Floridians have depended heavily on the brave volunteers of our National Guard over the years and we owe them a great debt of gratitude. We call on these men and women when disaster strikes. Historically, that has primarily been in response to hurricanes and other natural disasters. In the last few years, they have helped lead us in the fight against COVID-19, as they were called up time and again to serve.
Now, they need our help. The National Guard needs proper troop numbers based on the size of our state and propensity for natural disasters. We simply don’t have enough of them and are overworking these citizen soldiers because of it.
The Florida National Guard has deployed 25,000 soldiers since 9/11/01 (Federal activations) and has responded to the fifth most FEMA declared disasters of all states in the past 70 years (State activations). In just the past year and a half, due to COVID-19, the Florida National Guard has logged the same number of operating hours as they had over the last 20 years. The Florida National Guard has been meeting its mission goals with just over 12,000 troops. However, this has meant several activations for the same soldiers again and again. Ultimately leading to burnout, retention, and readiness issues.
Florida has roughly 21 million residents and 12,000 Guardsmen. That equates to one Guardsman for every 1,833 citizens. In contrast, the State of Alabama has the same number of allotted Guardsman (12,000) but only approximately 4.9 million residents. That equates to one Guardsman for every 408 citizens. To put it simply — Florida has about 22% of the number of National Guard troops per capita as Alabama.
I’ll be working with my colleagues in the Florida Legislature, as well as Florida’s Congressional Delegation, to urge the U.S. National Guard Bureau to increase the force structure allocation — for the good of Florida and the good of our nation. We need a larger National Guard in Florida.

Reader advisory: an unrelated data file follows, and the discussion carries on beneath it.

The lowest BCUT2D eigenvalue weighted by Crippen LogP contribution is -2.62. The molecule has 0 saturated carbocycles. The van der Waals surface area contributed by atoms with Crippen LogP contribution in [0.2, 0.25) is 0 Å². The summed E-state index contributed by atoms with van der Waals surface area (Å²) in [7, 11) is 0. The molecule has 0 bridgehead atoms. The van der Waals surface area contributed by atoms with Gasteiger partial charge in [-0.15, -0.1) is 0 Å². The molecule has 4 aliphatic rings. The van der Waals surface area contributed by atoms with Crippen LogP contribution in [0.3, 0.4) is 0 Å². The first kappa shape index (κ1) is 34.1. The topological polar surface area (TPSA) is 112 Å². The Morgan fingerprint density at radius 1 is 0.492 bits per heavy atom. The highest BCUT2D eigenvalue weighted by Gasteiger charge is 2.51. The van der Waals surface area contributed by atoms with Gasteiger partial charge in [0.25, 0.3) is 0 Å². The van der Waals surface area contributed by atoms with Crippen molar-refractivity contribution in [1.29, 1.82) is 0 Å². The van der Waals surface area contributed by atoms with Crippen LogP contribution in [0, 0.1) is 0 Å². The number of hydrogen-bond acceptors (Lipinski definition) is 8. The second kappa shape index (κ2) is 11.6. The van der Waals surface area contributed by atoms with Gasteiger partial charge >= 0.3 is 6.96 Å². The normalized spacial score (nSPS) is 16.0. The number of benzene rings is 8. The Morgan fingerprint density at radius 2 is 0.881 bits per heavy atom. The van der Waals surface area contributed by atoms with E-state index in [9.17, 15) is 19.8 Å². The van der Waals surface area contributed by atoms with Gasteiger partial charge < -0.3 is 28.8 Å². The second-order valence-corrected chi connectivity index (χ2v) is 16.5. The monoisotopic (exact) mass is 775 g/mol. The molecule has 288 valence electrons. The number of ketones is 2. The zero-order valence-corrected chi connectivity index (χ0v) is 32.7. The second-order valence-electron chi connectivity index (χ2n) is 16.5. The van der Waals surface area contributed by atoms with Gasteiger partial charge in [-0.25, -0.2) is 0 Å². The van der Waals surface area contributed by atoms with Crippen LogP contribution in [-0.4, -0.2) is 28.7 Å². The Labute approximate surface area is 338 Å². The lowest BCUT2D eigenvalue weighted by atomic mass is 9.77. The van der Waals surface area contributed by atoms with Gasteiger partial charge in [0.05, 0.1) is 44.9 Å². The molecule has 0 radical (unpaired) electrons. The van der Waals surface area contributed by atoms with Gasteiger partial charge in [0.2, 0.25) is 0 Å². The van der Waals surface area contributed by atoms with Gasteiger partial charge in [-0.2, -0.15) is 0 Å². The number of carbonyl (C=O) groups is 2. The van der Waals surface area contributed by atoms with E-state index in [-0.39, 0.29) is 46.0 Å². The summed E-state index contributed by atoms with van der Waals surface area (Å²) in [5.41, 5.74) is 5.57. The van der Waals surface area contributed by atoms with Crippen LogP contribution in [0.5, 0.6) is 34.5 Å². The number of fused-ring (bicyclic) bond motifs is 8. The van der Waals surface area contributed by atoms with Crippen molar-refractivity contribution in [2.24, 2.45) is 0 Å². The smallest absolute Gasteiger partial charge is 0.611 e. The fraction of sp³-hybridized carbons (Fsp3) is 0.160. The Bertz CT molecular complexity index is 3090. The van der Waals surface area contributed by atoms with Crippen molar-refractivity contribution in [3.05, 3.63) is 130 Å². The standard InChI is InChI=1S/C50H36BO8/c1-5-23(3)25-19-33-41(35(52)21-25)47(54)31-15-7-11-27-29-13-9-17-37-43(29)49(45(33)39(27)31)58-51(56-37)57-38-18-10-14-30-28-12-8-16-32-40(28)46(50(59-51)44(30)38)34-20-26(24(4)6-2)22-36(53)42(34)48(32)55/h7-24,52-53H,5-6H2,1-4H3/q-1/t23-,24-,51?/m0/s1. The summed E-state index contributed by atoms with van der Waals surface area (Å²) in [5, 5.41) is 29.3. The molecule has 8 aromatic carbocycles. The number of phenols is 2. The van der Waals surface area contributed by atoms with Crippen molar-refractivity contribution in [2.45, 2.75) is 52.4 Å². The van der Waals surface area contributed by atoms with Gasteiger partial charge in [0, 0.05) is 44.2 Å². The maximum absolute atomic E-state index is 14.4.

The Florida National Guard, like other states’ National Guards, is a component of the U.S. military uniquely empowered to respond to both domestic crises and overseas conflicts. Known as “Citizen Soldiers,” Guardsmen are not active-duty military and generally fall under the command of the Governor of Florida as their commander in chief. Guardsmen can also be activated for Federal service by the President of the United States when necessary.
The number of soldiers and airmen that a state National Guard is permitted to have is called force structure and is set and allocated by the National Guard Bureau in Washington, DC. Even though Florida is the third most populous state, we rank 53rd out of the 54 (all states and territories with a Guard component) in the Guardsmen-to-Citizen ratio. So essentially, Florida has a minimal Guard compared to our large population. Given the number of activations, size of our state, and propensity for natural disasters, the Florida National Guard must be permitted to increase its force structure allocation.
Therefore, on behalf of my colleagues in the Florida Legislature and Florida’s congressional delegation, we are respectfully asking that the National Guard Bureau examine the current resource allocations and work with us to grow the size of Guard in our state in order to meet demand and end the pattern of overworking these courageous citizens who sacrifice to serve and protect the rest of us.
Rep. Dan Daley serves for Florida House District 97 (Coral Springs, Tamarac, Sunrise, Plantation, and the Florida Everglades).